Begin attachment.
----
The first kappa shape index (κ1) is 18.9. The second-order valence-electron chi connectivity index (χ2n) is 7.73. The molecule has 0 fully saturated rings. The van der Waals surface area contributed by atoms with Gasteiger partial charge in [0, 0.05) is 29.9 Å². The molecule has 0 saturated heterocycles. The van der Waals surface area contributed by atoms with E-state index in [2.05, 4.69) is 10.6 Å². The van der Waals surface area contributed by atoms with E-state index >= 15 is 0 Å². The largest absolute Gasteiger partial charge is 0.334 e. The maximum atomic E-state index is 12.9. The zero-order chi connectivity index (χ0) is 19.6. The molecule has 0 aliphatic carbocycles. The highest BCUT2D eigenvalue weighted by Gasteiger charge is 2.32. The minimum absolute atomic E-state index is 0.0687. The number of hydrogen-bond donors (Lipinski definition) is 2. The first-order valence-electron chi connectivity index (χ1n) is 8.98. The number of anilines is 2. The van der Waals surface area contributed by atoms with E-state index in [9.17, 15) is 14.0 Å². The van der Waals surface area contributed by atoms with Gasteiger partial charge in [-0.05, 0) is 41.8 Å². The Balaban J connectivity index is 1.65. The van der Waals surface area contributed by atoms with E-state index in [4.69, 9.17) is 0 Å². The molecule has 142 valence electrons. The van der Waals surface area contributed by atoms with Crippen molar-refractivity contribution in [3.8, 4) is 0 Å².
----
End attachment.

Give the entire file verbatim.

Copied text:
The first kappa shape index (κ1) is 18.9. The second-order valence-electron chi connectivity index (χ2n) is 7.73. The molecule has 0 fully saturated rings. The van der Waals surface area contributed by atoms with Gasteiger partial charge in [0, 0.05) is 29.9 Å². The molecule has 0 saturated heterocycles. The van der Waals surface area contributed by atoms with E-state index in [2.05, 4.69) is 10.6 Å². The van der Waals surface area contributed by atoms with E-state index >= 15 is 0 Å². The largest absolute Gasteiger partial charge is 0.334 e. The maximum atomic E-state index is 12.9. The zero-order chi connectivity index (χ0) is 19.6. The molecule has 0 aliphatic carbocycles. The highest BCUT2D eigenvalue weighted by Gasteiger charge is 2.32. The minimum absolute atomic E-state index is 0.0687. The number of hydrogen-bond donors (Lipinski definition) is 2. The first-order valence-electron chi connectivity index (χ1n) is 8.98. The number of anilines is 2. The van der Waals surface area contributed by atoms with E-state index in [9.17, 15) is 14.0 Å². The van der Waals surface area contributed by atoms with Gasteiger partial charge in [-0.05, 0) is 41.8 Å². The Balaban J connectivity index is 1.65. The van der Waals surface area contributed by atoms with E-state index in [4.69, 9.17) is 0 Å². The molecule has 142 valence electrons. The van der Waals surface area contributed by atoms with Crippen molar-refractivity contribution in [3.8, 4) is 0 Å².